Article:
The Film Panel, one of the annual meeting’s most popular events, traditionally pits teams of the SIR elite against each other answering “Jeopardy”-style questions about many different IR topics in front of an audience.
But this year, SIR is challenging the audience to “Beat the Geeks” — outsmart a team of four Journal of Vascular and Interventional Radiology (JVIR) editors — during the Tuesday plenary session, which starts at 10:30 a.m. in West Hall B.
SIR has partnered with the Radiological Society of North America to use Diagnosis Live, an interactive tool that allows for mobile device-friendly games using multiple-choice questions and touch screens.
“The Geeks” will answer the questions from the stage. The team includes JVIR Social Media Editor Osman Ahmed, MD, and JVIR Associate Editors Nadine Abi-Jaoudeh, MD, FSIR; Maureen Pearl Kohi, MD; and T.J. Ward, MD.
The audience will be split into four teams, each captained by a member of the Annual Meeting Committee. Workshop Chair Daniel Sze, MD, PhD, FSIR, leads the Western U.S. team; 2017 Chair Robert J. Lewandowski, MD, FSIR, leads the International squad; 2018 Chair Brian Funaki, MD, FSIR, heads the Trainee team; and Constantino Peña, MD, FSIR, leads the Eastern U.S. group.
Using their mobile devices to answer questions, audience members will they will get instant feedback and see how they do against their peers.
This year’s Film Panel moderators include Rakesh C. Navuluri, MD, The University of Chicago; Steven M. Zangan, MD, University of Chicago; and Kush R. Desai, MD, Northwestern University.
Tuesday’s plenary also includes recognition of the JVIR paper award winners. See sirtoday.org after the annual meeting for a list of those honored.
Wednesday plenary examines power of big data, AI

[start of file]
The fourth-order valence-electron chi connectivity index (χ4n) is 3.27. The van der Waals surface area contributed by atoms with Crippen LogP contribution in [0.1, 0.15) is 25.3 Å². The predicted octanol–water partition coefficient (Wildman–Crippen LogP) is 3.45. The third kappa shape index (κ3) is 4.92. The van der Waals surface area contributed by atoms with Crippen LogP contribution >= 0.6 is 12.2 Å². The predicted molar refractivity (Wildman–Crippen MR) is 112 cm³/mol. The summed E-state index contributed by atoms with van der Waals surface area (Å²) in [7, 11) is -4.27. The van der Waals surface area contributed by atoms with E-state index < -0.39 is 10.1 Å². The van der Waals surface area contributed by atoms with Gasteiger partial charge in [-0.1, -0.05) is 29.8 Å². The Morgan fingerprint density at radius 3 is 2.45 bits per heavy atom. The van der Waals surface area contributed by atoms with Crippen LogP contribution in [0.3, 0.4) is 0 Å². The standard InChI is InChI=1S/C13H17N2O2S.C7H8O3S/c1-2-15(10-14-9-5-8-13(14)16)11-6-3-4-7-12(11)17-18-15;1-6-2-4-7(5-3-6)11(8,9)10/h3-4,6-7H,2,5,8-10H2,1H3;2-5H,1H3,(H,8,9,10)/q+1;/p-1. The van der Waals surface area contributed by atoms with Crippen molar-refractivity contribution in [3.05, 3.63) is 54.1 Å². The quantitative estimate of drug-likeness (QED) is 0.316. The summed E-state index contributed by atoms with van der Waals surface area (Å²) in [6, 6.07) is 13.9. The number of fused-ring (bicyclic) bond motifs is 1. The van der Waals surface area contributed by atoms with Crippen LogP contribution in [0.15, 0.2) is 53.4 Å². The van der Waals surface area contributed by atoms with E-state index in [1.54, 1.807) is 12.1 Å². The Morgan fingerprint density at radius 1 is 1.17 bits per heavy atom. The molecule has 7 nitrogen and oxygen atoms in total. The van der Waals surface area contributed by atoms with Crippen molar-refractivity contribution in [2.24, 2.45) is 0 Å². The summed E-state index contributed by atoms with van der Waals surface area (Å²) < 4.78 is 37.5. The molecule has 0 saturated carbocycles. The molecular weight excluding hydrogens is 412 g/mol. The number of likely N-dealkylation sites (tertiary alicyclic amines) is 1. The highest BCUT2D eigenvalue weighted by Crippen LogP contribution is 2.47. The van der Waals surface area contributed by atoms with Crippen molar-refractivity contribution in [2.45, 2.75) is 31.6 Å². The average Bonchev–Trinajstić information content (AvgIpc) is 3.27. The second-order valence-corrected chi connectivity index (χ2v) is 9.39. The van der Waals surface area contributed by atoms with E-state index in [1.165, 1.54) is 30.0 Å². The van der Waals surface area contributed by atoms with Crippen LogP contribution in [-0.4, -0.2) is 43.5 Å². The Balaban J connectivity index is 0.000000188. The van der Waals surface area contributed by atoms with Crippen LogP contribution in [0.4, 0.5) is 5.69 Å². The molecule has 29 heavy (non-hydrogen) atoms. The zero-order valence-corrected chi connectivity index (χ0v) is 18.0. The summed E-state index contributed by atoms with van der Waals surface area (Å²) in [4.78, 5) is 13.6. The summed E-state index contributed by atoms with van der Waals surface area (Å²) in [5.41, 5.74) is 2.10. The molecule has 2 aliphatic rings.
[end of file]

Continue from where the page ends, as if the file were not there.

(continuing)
Wednesday’s plenary session, “Big data, Watson, and why your diagnostic colleagues may not have jobs in 10 years” will focus on the impact of machine learning and artificial intelligence (AI) on medicine.
The three presenters for come from the Stanford University School of Medicine and Stanford University Medical Center. Session co-coordinator and presenter Lawrence V. Hofmann, MD, FSIR, will talk about his experience with the company he co-founded, Grand Rounds, which collects data and uses machine learning to help patients find the right physician (read more at bit.ly/2dEYeBi).
“All doctors get called by friends and family for references to a good breast oncologist or cardiologist who works in their hospital,” Dr. Hofmann said. “By machine learning, we can provide better doctor–patient ‘matches’ all across the country, at scale.”
Rapid advancement of AI has paved the way for new computer models that can classify everyday images, crossing over into medical imaging. Matthew P. Lungren, MD, will give an overview of “machine vision” applications in diagnostic imaging, the challenges in those applications and the machine vision research taking place at Stanford.
Justin Ko, MD, MBA, medical director and chief of medical dermatology for Stanford Health Care, will discuss the application of deep learning in dermatology. Stanford has applied the technique to both general skin conditions and specific cancers.